By Betsy Everett
The tower of the Grade 1 listed, 15th-Century, St Oswald’s Church in Askrigg will fall down without extensive repairs costing at least £200,000, the parish council has been told.
The work would involve external rendering to protect the tower from water getting in and causing further severe damage to the fabric.
“I’m afraid it’s either that or the tower falls down,” said MaryRose Kearney, chair of the church’s fabric committee.
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She added that about a third of the money would have to be raised by the church itself and the rest would hopefully come from grants.
In a letter informing the parish council of the need for the work, the Revd Dave Clark, vicar of the Upper Wensleydale benefice which includes St Oswald’s, said porous stonework and the use of the wrong mortar in 1992 – cement rather than lime – had caused the ongoing problems.
These included rotting woodwork, water running down the inside of the walls, unsafe conditions and the destruction of bell ropes which had recently been replaced “long before expected.”
“We have now reached the position where it is impossible not to take action if the tower is to remain usable,” he said.
The church had taken advice from the architects and stonemasons who said the work was urgent. The recommendation was to re-render the tower to prevent further water ingress.
“Before 1853 the tower would have been rendered with a lime wash, remnants of which can still be seen. When the rendering was removed stonework, which was not meant to be exposed, was open to the elements.”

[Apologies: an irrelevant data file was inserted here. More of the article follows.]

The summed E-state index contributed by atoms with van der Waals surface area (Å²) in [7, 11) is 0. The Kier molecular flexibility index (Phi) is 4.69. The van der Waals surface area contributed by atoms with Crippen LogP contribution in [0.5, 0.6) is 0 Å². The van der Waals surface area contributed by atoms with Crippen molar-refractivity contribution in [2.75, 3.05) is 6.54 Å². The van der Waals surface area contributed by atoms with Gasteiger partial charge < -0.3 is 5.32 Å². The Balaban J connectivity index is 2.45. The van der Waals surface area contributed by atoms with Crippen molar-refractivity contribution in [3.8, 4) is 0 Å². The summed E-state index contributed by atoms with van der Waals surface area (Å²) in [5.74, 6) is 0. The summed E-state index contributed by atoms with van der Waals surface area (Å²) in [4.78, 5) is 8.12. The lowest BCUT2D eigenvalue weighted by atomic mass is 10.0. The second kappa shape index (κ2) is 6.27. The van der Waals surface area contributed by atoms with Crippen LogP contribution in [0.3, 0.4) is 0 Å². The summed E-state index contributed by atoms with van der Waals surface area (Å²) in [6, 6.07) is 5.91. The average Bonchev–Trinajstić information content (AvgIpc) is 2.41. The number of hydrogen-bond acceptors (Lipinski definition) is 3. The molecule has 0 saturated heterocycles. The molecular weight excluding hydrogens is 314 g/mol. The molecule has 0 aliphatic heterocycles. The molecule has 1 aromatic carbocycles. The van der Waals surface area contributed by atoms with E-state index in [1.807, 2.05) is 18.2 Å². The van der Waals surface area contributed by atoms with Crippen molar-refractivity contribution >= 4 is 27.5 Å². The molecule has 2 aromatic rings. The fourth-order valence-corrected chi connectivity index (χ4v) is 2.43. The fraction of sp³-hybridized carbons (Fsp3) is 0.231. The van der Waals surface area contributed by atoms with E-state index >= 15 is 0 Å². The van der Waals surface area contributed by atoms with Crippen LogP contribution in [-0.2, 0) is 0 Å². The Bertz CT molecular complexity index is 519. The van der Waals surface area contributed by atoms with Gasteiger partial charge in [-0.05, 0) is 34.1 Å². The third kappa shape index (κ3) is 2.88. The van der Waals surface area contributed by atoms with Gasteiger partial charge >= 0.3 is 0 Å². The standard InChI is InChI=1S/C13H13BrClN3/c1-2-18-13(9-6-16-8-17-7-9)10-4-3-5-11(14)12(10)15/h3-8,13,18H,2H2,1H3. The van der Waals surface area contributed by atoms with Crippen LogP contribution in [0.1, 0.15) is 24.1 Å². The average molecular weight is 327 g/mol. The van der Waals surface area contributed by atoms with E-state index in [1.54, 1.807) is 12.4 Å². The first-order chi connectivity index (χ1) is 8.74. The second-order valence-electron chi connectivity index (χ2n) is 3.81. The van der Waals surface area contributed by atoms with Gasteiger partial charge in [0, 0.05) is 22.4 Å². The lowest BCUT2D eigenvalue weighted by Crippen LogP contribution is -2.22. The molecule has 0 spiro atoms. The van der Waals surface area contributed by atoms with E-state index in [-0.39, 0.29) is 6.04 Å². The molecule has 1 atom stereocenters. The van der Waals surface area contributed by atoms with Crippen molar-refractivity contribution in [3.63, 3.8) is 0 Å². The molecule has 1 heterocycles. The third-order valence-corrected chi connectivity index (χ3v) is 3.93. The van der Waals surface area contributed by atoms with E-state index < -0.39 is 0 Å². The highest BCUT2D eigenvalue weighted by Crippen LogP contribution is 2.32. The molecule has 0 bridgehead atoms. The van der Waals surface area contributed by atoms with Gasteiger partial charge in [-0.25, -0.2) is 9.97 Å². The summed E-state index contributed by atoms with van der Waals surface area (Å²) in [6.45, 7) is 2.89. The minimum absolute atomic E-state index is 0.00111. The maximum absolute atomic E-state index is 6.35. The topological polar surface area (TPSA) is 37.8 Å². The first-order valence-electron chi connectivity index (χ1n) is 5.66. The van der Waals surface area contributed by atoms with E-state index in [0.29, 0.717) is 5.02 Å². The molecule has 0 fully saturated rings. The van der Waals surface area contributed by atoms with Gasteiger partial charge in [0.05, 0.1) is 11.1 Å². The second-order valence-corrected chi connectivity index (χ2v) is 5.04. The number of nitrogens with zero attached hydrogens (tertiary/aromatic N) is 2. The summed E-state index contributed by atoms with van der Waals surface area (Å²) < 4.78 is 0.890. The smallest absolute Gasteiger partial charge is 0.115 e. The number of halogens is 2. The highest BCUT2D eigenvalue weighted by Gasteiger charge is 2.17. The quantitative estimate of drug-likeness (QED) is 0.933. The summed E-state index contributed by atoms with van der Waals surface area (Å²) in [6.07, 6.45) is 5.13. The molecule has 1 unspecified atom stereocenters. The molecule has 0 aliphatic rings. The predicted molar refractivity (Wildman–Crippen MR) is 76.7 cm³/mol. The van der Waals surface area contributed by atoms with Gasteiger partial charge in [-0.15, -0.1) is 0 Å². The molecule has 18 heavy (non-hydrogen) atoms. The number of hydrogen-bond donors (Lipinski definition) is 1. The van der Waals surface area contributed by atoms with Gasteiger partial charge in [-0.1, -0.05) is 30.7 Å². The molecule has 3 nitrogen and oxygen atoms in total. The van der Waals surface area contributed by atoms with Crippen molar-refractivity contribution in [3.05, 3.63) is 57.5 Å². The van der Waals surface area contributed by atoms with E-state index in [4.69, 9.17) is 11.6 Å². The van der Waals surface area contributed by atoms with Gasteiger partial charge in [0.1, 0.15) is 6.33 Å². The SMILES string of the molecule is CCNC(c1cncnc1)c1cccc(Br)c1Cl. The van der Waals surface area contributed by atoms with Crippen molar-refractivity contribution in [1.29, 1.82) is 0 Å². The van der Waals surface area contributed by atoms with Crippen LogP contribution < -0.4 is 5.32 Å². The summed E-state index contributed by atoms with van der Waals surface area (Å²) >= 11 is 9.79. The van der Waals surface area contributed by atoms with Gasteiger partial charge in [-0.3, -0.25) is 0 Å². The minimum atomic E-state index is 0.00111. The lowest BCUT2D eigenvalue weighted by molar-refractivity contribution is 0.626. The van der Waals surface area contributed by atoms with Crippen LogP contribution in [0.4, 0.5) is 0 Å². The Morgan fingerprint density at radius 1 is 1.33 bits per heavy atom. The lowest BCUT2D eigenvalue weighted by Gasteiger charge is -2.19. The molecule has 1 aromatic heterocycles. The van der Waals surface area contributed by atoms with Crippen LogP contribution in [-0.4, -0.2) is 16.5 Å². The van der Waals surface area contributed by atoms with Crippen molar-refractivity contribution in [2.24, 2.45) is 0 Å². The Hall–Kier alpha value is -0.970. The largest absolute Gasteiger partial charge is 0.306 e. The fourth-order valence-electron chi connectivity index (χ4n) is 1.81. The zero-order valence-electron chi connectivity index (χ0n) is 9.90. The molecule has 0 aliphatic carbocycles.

Said Councillor Bruce Fawcett, chair of the parish council: “St Oswald’s is one of only two Grade 1 listed buildings in the parish and it needs looking after. If it was rendered before then personally I don’t think anything else can be done. It might look a bit odd for a few years but it will settle down and I don’t see there’s any alternative. You have our support for what you are proposing,” he said.
Mrs Kearney said the church would need a faculty from the diocese before applying for planning permission from the national park authority. Test patches of different coloured rendering would be applied before a decision was taken about which would blend in best with the stonework.
Deputy churchwarden Tony Hutchinson said anyone who wanted to see the damage inside the tower for themselves was welcome to visit, by arrangement.